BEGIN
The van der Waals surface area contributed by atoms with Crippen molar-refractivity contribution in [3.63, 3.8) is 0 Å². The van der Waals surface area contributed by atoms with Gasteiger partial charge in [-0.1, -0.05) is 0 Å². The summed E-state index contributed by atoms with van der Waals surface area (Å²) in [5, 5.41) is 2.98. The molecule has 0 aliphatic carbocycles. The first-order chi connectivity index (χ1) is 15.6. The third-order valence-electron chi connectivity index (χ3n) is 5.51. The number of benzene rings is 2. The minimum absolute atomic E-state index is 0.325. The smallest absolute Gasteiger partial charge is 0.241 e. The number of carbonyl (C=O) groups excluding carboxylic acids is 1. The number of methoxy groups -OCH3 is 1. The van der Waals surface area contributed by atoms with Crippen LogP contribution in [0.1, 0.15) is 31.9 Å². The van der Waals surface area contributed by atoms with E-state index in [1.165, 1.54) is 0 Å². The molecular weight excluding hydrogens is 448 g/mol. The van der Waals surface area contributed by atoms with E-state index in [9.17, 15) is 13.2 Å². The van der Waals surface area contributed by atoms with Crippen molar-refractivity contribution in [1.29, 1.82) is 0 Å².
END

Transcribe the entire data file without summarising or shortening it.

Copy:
The van der Waals surface area contributed by atoms with Crippen molar-refractivity contribution in [3.63, 3.8) is 0 Å². The van der Waals surface area contributed by atoms with Gasteiger partial charge in [-0.1, -0.05) is 0 Å². The summed E-state index contributed by atoms with van der Waals surface area (Å²) in [5, 5.41) is 2.98. The molecule has 0 aliphatic carbocycles. The first-order chi connectivity index (χ1) is 15.6. The third-order valence-electron chi connectivity index (χ3n) is 5.51. The number of benzene rings is 2. The minimum absolute atomic E-state index is 0.325. The smallest absolute Gasteiger partial charge is 0.241 e. The number of carbonyl (C=O) groups excluding carboxylic acids is 1. The number of methoxy groups -OCH3 is 1. The van der Waals surface area contributed by atoms with Crippen LogP contribution in [0.1, 0.15) is 31.9 Å². The van der Waals surface area contributed by atoms with E-state index in [1.165, 1.54) is 0 Å². The molecular weight excluding hydrogens is 448 g/mol. The van der Waals surface area contributed by atoms with E-state index in [9.17, 15) is 13.2 Å². The van der Waals surface area contributed by atoms with Crippen molar-refractivity contribution in [1.29, 1.82) is 0 Å².